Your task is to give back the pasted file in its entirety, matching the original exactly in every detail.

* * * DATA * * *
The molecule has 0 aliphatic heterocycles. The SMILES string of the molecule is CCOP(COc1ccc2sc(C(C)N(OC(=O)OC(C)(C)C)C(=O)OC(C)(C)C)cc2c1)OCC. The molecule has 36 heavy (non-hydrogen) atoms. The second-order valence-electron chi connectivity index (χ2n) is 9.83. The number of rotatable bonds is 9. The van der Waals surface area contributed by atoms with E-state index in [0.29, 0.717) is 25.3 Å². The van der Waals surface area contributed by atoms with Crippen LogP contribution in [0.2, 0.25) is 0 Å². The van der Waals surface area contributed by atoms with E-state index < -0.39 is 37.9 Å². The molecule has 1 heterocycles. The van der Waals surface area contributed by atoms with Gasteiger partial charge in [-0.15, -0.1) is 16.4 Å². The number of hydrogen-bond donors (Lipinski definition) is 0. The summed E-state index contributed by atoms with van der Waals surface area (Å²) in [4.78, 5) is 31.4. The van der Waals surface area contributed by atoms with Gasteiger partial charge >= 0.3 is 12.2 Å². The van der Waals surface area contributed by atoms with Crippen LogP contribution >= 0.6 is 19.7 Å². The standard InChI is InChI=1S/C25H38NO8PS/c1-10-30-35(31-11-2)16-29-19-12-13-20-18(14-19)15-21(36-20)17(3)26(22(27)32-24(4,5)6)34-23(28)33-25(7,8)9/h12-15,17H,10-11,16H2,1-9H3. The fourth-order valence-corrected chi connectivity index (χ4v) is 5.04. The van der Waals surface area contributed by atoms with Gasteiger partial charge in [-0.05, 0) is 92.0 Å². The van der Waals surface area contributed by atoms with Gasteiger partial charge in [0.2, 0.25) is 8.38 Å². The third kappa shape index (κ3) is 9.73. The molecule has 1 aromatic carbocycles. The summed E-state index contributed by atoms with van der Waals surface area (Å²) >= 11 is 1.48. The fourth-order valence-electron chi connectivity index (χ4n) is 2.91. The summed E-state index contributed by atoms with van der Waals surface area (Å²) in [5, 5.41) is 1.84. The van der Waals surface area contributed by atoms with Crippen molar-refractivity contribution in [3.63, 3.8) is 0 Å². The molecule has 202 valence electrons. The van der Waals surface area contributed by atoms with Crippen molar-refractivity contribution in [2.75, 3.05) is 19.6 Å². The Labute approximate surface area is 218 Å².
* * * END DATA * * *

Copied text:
The molecule has 0 aliphatic heterocycles. The SMILES string of the molecule is CCOP(COc1ccc2sc(C(C)N(OC(=O)OC(C)(C)C)C(=O)OC(C)(C)C)cc2c1)OCC. The molecule has 36 heavy (non-hydrogen) atoms. The second-order valence-electron chi connectivity index (χ2n) is 9.83. The number of rotatable bonds is 9. The van der Waals surface area contributed by atoms with E-state index in [0.29, 0.717) is 25.3 Å². The van der Waals surface area contributed by atoms with Crippen LogP contribution in [0.2, 0.25) is 0 Å². The van der Waals surface area contributed by atoms with E-state index < -0.39 is 37.9 Å². The molecule has 1 heterocycles. The van der Waals surface area contributed by atoms with Gasteiger partial charge in [-0.15, -0.1) is 16.4 Å². The number of hydrogen-bond donors (Lipinski definition) is 0. The summed E-state index contributed by atoms with van der Waals surface area (Å²) in [4.78, 5) is 31.4. The van der Waals surface area contributed by atoms with Gasteiger partial charge >= 0.3 is 12.2 Å². The van der Waals surface area contributed by atoms with Crippen LogP contribution >= 0.6 is 19.7 Å². The standard InChI is InChI=1S/C25H38NO8PS/c1-10-30-35(31-11-2)16-29-19-12-13-20-18(14-19)15-21(36-20)17(3)26(22(27)32-24(4,5)6)34-23(28)33-25(7,8)9/h12-15,17H,10-11,16H2,1-9H3. The fourth-order valence-corrected chi connectivity index (χ4v) is 5.04. The van der Waals surface area contributed by atoms with Gasteiger partial charge in [-0.05, 0) is 92.0 Å². The van der Waals surface area contributed by atoms with Gasteiger partial charge in [0.2, 0.25) is 8.38 Å². The third kappa shape index (κ3) is 9.73. The molecule has 1 aromatic carbocycles. The summed E-state index contributed by atoms with van der Waals surface area (Å²) >= 11 is 1.48. The fourth-order valence-electron chi connectivity index (χ4n) is 2.91. The summed E-state index contributed by atoms with van der Waals surface area (Å²) in [5, 5.41) is 1.84. The van der Waals surface area contributed by atoms with Crippen molar-refractivity contribution in [3.63, 3.8) is 0 Å². The molecule has 202 valence electrons. The van der Waals surface area contributed by atoms with Crippen molar-refractivity contribution in [2.75, 3.05) is 19.6 Å². The Labute approximate surface area is 218 Å².